The legal precedenTS
The law is clear. Second home voters in New York State have the right to choose where they want to vote. They do not have to vote where they maintain their primary residence.
In 1983 the NYS Court of Appeals affirmed a woman’s right to vote in Huntington, Long Island even though she lived elsewhere five days a week.
In 2008 the Appellate Division of the NYS Supreme Court ordered the Delaware County Board of Elections to reinstate eight weekend homeowners who had been stricken from the voting rolls, saying, "Election Law does not preclude a person from having two residences and choosing one for election purposes provided he or she has 'legitimate, significant and continuing attachments' to that residence."
The New York Times reported on the Delaware County case:
FREQUENTLY AsKED QUESTIONS
1. If I register to vote at my second home address can I also vote from my primary residence address?
No. You can choose where you want to vote, but you must choose! You can only vote in one location.
2. What if my second home is a rental?
If renters couldn’t vote, most of New York City would be disenfranchised! As long as your second home is a year-round rental you have the same voting rights as an owner.
3. what if I won't be at my second home on election day?
4. What if the address on my driver’s license is different from my voting address?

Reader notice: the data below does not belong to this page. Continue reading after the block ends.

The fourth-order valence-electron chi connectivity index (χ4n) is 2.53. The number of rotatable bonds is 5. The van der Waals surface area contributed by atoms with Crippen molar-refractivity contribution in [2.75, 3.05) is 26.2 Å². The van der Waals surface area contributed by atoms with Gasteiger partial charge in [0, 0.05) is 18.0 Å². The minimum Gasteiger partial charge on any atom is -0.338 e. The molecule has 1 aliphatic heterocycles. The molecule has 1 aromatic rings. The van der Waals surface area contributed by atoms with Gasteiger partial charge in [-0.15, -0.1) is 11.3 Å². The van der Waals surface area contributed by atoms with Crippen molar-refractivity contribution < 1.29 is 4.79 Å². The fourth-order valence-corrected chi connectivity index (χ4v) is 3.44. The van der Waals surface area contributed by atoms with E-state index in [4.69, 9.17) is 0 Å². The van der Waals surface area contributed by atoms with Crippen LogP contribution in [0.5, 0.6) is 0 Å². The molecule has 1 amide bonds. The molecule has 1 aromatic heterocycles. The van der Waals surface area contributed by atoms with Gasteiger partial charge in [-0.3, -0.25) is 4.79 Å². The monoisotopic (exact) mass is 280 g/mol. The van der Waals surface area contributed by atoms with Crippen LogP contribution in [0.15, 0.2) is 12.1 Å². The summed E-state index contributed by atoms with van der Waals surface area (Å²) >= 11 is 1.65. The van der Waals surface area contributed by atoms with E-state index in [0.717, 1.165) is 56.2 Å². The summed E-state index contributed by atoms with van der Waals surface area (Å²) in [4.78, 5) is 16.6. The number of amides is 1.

Even though people can and do register to vote through the Department of Motor Vehicles, DMV records and Board of Elections records are different and separate. Your voter address doesn’t have to match the one on your driver's license.
5. Will my STAR property tax exemption be affected?
No. Only primary residences are eligible for STAR. Your primary residence stays the same no matter what your voter address is.
6. What about jury duty?
New York State draws from five different sources (the Departments of Motor Vehicles, Labor, Social Services, Taxation and Finance, and Board of Elections) to find potential jurors, so you could be called to serve at either address. You serve where you want to, and service in one jurisdiction “counts” as service in other NYS jurisdictions.
7. Do I have to inform my NYC Board of Elections office that I’ve re-registered out of the city?
No. The Board of Elections handles that.
8. Can my landlord use my voter re-registration address to claim that my rental apartment isn’t my primary residence?
No. NYS gives voters the right to register at their second homes, so voter registration is not legal proof of primary residence. However, if you live in a rent-stabilized, rent-controlled, or subsidized apartment or loft, you should consider your individual circumstances before making a change.
9. OK, I want to re-register. now what?
We can help! Fill out the form on our homepage and one of our volunteers will get in touch. We'll send you everything you need to register to vote at your second home address. Or else you can download the forms you'll need to change your registration on our Voter Resources page.